A typical hot water heater in Florida is designed to last 10 to 15 years. The actual time your hot water heater lasts depends on how well you take care of it. In Florida, taking proper care of a hot water heater is challenging due to the amount of hard water in the ground. The hard water is made up of magnesium and calcium deposits. The deposits build up in the heater can cause problems ranging from running out of hot water quickly to developing leaks in the hot water tank. Here are 5 tips on how to take care of your hot water heater to make it last as long as intended when bought new.
Draining a tank can offer great insights into its health. Turn off the water to the heater and slowly drain the tank five gallons at a time into a bucket. Inspect the water for changes as it comes out of the valve to find evidence of mineral deposits or dirt filling up in the tank. Mineral and sediment deposits serve as an insulator between the water and the heating element, and this can keep the water from heating up properly. Draining the tank should be done at least once a year.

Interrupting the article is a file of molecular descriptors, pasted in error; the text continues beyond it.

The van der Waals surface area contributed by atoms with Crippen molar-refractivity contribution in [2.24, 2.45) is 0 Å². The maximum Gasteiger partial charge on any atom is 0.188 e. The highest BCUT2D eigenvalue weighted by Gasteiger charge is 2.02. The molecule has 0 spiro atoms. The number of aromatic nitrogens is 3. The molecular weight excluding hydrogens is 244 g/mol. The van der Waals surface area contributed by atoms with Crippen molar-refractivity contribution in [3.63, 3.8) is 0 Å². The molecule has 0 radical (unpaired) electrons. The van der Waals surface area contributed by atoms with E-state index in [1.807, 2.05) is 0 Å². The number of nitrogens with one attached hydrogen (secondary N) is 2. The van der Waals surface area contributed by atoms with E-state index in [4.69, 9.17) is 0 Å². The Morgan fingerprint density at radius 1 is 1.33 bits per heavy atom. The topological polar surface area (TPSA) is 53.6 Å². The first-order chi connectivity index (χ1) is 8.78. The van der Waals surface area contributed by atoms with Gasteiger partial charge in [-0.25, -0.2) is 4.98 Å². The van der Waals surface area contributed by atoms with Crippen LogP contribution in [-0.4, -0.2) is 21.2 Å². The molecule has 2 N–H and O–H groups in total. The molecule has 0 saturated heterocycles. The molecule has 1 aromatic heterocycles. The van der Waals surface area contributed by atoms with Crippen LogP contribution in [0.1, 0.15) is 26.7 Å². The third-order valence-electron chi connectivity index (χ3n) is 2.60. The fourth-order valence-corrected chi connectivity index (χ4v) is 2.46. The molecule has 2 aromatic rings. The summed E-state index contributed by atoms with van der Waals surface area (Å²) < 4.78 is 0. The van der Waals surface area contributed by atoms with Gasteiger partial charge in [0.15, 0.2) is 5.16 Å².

Flushing a tank is much the same as draining one, except you don’t shut off the water to the heater. Instead, connect a hose to the drain valve and let the water rush through the tank and into your sewer drains or the outside. The rushing water forces sediment and dirt to break loose so it will drain out. This keeps the sediment and mineral build-up at a safe level so it won’t damage the tank. Hot water tanks should be flushed at least yearly.
The anode rod is made from metals like aluminum, magnesium, or aluminum-zinc alloy. The anode rod attracts hard water elements and other contaminants circulating in the tank. The elements cling to the rod instead of the metal walls and bottom of the tank, which reduces corrosion and premature failure of the hot water tank. Instead, the rod corrodes. The rod should be checked every year or two to see if it has corroded enough to be replaced.
The Temperature and Pressure Relief Valve (TPR) allows water to escape the tank to reduce heat and pressure so it won’t explode. The valve sits on top of the tank and is connected to the pipe going down the side of it. There is a little metal clip that you can lift up and down on the valve. When you open the valve, hot water should come out of the end of the pipe on the side. The TPR valve should be checked every six months to a year.
Other things can go wrong with a hot water heater besides having hard water problems. The heating elements, thermostats, and other valves need to be checked and serviced periodically as well as other parts. A professionally serviced and maintained hot water tank helps give Floridians a sense of relief, knowing things are done right.
Call Case Plumbing & Sewer (813) 666-1446 today to service your hot water heater to make it last as long as possible.